Official: State emergency teacher licenses up 54% in 2018-19
TULSA, Okla. (AP) — An ongoing teacher shortage led Oklahoma public schools to hire roughly 1,000 more nonaccredited teachers in the most recent school year compared to 2017-2018, and that number is expected to rise, according to state education officials.
State public schools employed 3,038 nonaccredited teachers in 2018-2019, which is 54% more than the 1,975 who were hired in the previous school year. The state Board of Education received a recommendation list Thursday to certify another 818 teachers, which included 531 renewals, the Tulsa World reported. Roughly 180 of those are for Tulsa Public Schools, including 160 renewals.
Shawn Hime, executive director of the Oklahoma State School Boards Association, which tracks indicators of the teacher shortage, said there are two takeaways from the numbers.
"First is, we continue to have a teacher-shortage crisis," Hime said. "The second one is more positive. These numbers from the state Department of Education show that schools hired more than 1,000 new teachers last year. In a few short years, districts have gone from paying in the low 30s (in thousands of dollars) to many paying in the 40s (in thousands of dollars). That's a huge positive in recruiting."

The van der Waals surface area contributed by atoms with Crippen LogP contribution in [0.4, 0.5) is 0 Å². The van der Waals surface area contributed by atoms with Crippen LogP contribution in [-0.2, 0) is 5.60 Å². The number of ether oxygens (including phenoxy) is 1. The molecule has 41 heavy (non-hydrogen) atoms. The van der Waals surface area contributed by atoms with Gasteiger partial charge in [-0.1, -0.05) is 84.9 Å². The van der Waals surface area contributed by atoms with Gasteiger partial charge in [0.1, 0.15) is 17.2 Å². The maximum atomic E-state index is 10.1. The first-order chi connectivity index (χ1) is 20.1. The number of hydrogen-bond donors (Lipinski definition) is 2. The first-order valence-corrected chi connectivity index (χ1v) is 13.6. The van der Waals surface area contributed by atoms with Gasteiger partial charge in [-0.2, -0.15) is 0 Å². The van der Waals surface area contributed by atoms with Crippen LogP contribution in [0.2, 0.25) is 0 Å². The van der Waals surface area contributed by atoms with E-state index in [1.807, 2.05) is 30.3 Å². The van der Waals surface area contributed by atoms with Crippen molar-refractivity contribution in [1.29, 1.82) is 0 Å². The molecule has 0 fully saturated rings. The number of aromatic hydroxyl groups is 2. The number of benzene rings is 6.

A state education report in January found that 30,000 Oklahoma teachers have left the profession in the last six years.
State-issued nonaccredited teaching certificates allow people without a state teaching license to teach in a classroom for two years while they complete training. The vast majority of nonaccredited teachers have degrees and work experience in other professions. Hime said districts that depend on them the most must make extra effort to ensure they succeed.
"The work that needs to be done now is with the districts," Hime said. "Districts have to be creative and find new ways to train emergency-certified teachers and partner with higher education institutions so they complete the needed coursework to complete the process to become fully certified teachers."
Information from: Tulsa World, http://www.tulsaworld.com